Wednesday, September 21, 2011

Care Coordination: The Way Forward For The Dual Eligibles

Hot on the heals of the Disease Management Care Blog's bus tour of the problematic "dual eligibles"  comes this AHIP sponsored report from Emory health economist Kenneth Thorpe on how the Feds could save the taxpayers some serious money.   Recall that there are close to 9 million duals costing in excess of $230 billion per year and that the President's recent cost reduction proposal is curiously devoid of any mention of this group.

So what is Dr. Thorpe's recommendation?  It can be summed up in two words:

"Care coordination."  The report can be found here.

 As the DMCB previously noted, the duals are being victimized by a perfect misalignment storm of Medicare and Medicaid.  Dr. Thorpe recommends that they be automatically enrolled (on an "opt-out" basis) in State-regulated managed care plans that would finance 24-7 centralized team-based care that, in turn, would be required to offer three key evidence-based services:

1. Transitional care or comprehensive planning and follow-up as patients move from the hospital to the community, which is led by dedicated full-time nurses.

2. Coaching and education using motivational interviewing and behavior change theory that is designed to prompt changes in life-style and greater self-care.

3. Medication management under the direction of a full-time pharmacists who make sure that the right medicines are being taken at the right time.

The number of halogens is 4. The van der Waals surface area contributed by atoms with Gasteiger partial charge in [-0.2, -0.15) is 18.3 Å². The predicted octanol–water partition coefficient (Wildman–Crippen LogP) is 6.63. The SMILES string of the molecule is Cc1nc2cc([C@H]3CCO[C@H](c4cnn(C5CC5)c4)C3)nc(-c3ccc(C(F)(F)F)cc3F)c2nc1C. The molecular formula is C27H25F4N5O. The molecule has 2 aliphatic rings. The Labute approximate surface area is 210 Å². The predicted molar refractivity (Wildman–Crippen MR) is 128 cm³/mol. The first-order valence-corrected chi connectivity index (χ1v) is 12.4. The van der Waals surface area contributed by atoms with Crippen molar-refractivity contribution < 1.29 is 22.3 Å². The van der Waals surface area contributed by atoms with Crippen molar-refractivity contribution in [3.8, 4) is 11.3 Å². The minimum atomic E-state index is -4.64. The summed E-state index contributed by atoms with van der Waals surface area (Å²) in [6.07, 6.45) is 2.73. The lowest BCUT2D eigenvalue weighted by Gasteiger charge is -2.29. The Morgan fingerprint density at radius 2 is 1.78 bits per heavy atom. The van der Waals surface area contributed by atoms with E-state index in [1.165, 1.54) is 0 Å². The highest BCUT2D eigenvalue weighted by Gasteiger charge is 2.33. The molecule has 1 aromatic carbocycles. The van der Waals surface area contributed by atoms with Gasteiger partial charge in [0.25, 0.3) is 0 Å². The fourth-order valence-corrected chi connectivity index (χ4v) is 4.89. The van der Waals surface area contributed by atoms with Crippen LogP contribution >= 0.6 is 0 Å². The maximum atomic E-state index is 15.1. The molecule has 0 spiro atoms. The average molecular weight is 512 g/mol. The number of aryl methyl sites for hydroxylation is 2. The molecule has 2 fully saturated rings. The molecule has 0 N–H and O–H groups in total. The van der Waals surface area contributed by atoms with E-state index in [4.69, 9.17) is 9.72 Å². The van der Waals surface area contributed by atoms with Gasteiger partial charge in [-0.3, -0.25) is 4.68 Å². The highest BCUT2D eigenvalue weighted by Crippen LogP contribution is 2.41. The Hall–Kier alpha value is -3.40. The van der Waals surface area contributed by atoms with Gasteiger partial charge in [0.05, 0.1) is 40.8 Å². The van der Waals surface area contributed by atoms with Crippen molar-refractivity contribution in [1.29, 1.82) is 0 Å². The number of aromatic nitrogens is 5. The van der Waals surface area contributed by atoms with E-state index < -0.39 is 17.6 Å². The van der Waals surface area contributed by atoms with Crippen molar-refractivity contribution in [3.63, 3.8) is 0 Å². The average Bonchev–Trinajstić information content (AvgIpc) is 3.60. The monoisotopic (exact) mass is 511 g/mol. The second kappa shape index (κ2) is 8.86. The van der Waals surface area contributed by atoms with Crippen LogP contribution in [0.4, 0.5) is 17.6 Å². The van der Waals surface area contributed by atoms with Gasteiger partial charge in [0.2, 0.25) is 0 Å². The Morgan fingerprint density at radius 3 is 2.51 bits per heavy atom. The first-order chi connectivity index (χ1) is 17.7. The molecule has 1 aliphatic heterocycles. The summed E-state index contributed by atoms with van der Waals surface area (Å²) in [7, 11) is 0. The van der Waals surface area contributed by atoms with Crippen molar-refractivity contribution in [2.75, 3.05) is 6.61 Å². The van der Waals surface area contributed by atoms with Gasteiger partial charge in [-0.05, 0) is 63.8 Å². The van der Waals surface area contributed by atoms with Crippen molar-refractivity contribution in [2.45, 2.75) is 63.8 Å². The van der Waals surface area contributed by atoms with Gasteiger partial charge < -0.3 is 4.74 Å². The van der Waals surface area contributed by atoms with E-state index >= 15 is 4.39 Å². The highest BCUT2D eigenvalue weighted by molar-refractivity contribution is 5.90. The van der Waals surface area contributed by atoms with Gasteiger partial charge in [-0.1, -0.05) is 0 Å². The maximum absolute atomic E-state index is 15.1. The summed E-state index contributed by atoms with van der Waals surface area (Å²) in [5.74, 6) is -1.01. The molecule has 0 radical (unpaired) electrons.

Based on a host of papers that have examined the impact of the interventions described above, Dr. Thorpe estimates, depending on the number of opt-outs, that the savings could exceed a whopping $125 billion over ten years.

The physician-DMCB endorses Dr. Thorpe's recommendations:

While critics may charge that it gives too much power to the insurers, it thinks that the States and the Feds can ensure that there are consumer protections.  Witness the preliminary good work of the Special Needs Plans.

The report avoids drinking the "physician-centric" Kool-Aid that assumes some combination of electronic records and financial incentives will enable primary care docs to take this on.  They can't.

While the Patient Centered Medical Home (PCMH) is certainly an option, report capitalizes on the more important elements of the PCMH and discards the rest. 

Finally, it's the health plan that has the accountability - and the downside financial risk - for making this work in a high cost and particularly needy population.

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